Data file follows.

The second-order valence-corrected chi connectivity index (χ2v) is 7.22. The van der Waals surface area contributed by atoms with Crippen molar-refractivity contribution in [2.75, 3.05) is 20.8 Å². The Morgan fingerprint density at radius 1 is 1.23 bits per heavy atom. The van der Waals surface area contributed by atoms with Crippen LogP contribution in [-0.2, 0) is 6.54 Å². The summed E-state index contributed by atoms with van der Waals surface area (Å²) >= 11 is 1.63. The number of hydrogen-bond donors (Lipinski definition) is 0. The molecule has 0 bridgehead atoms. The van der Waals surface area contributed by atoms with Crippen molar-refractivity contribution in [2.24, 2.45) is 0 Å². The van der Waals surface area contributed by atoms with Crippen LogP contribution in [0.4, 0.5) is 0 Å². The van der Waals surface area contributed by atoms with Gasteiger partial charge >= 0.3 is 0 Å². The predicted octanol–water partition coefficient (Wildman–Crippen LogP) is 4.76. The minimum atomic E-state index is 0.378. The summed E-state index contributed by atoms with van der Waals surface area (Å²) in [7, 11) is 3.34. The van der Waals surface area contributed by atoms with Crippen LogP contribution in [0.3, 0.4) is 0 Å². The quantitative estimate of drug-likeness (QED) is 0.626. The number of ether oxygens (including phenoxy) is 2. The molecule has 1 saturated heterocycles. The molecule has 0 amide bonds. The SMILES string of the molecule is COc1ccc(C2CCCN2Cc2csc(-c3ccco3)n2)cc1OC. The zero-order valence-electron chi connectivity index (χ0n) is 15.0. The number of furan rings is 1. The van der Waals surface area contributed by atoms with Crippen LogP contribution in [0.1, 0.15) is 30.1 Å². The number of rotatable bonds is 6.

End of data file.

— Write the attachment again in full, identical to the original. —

The second-order valence-corrected chi connectivity index (χ2v) is 7.22. The van der Waals surface area contributed by atoms with Crippen molar-refractivity contribution in [2.75, 3.05) is 20.8 Å². The Morgan fingerprint density at radius 1 is 1.23 bits per heavy atom. The van der Waals surface area contributed by atoms with Crippen LogP contribution in [-0.2, 0) is 6.54 Å². The summed E-state index contributed by atoms with van der Waals surface area (Å²) >= 11 is 1.63. The number of hydrogen-bond donors (Lipinski definition) is 0. The molecule has 0 bridgehead atoms. The van der Waals surface area contributed by atoms with Crippen molar-refractivity contribution in [2.24, 2.45) is 0 Å². The van der Waals surface area contributed by atoms with Crippen LogP contribution in [0.4, 0.5) is 0 Å². The van der Waals surface area contributed by atoms with Gasteiger partial charge >= 0.3 is 0 Å². The predicted octanol–water partition coefficient (Wildman–Crippen LogP) is 4.76. The minimum atomic E-state index is 0.378. The summed E-state index contributed by atoms with van der Waals surface area (Å²) in [7, 11) is 3.34. The van der Waals surface area contributed by atoms with Crippen LogP contribution in [0.3, 0.4) is 0 Å². The quantitative estimate of drug-likeness (QED) is 0.626. The number of ether oxygens (including phenoxy) is 2. The molecule has 1 saturated heterocycles. The molecule has 0 amide bonds. The SMILES string of the molecule is COc1ccc(C2CCCN2Cc2csc(-c3ccco3)n2)cc1OC. The zero-order valence-electron chi connectivity index (χ0n) is 15.0. The number of furan rings is 1. The van der Waals surface area contributed by atoms with Crippen LogP contribution in [0.1, 0.15) is 30.1 Å². The number of rotatable bonds is 6.